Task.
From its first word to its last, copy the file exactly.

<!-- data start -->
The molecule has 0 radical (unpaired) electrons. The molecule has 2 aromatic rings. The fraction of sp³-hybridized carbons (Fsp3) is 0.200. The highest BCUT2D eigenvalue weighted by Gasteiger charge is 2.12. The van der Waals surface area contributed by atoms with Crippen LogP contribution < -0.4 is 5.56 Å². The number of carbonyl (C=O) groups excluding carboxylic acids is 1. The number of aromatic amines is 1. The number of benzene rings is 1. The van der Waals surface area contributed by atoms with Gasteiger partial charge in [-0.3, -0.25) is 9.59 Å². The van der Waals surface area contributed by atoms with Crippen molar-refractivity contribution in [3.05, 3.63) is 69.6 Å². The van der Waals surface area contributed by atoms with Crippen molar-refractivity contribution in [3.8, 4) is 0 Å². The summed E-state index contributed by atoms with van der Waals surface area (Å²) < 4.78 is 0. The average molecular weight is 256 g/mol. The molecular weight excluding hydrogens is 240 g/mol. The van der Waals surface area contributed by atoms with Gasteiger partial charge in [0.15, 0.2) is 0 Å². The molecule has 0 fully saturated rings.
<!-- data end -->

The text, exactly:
The molecule has 0 radical (unpaired) electrons. The molecule has 2 aromatic rings. The fraction of sp³-hybridized carbons (Fsp3) is 0.200. The highest BCUT2D eigenvalue weighted by Gasteiger charge is 2.12. The van der Waals surface area contributed by atoms with Crippen LogP contribution < -0.4 is 5.56 Å². The number of carbonyl (C=O) groups excluding carboxylic acids is 1. The number of aromatic amines is 1. The number of benzene rings is 1. The van der Waals surface area contributed by atoms with Gasteiger partial charge in [-0.3, -0.25) is 9.59 Å². The van der Waals surface area contributed by atoms with Crippen molar-refractivity contribution in [3.05, 3.63) is 69.6 Å². The van der Waals surface area contributed by atoms with Crippen molar-refractivity contribution in [3.8, 4) is 0 Å². The summed E-state index contributed by atoms with van der Waals surface area (Å²) < 4.78 is 0. The average molecular weight is 256 g/mol. The molecular weight excluding hydrogens is 240 g/mol. The van der Waals surface area contributed by atoms with Gasteiger partial charge in [0.15, 0.2) is 0 Å². The molecule has 0 fully saturated rings.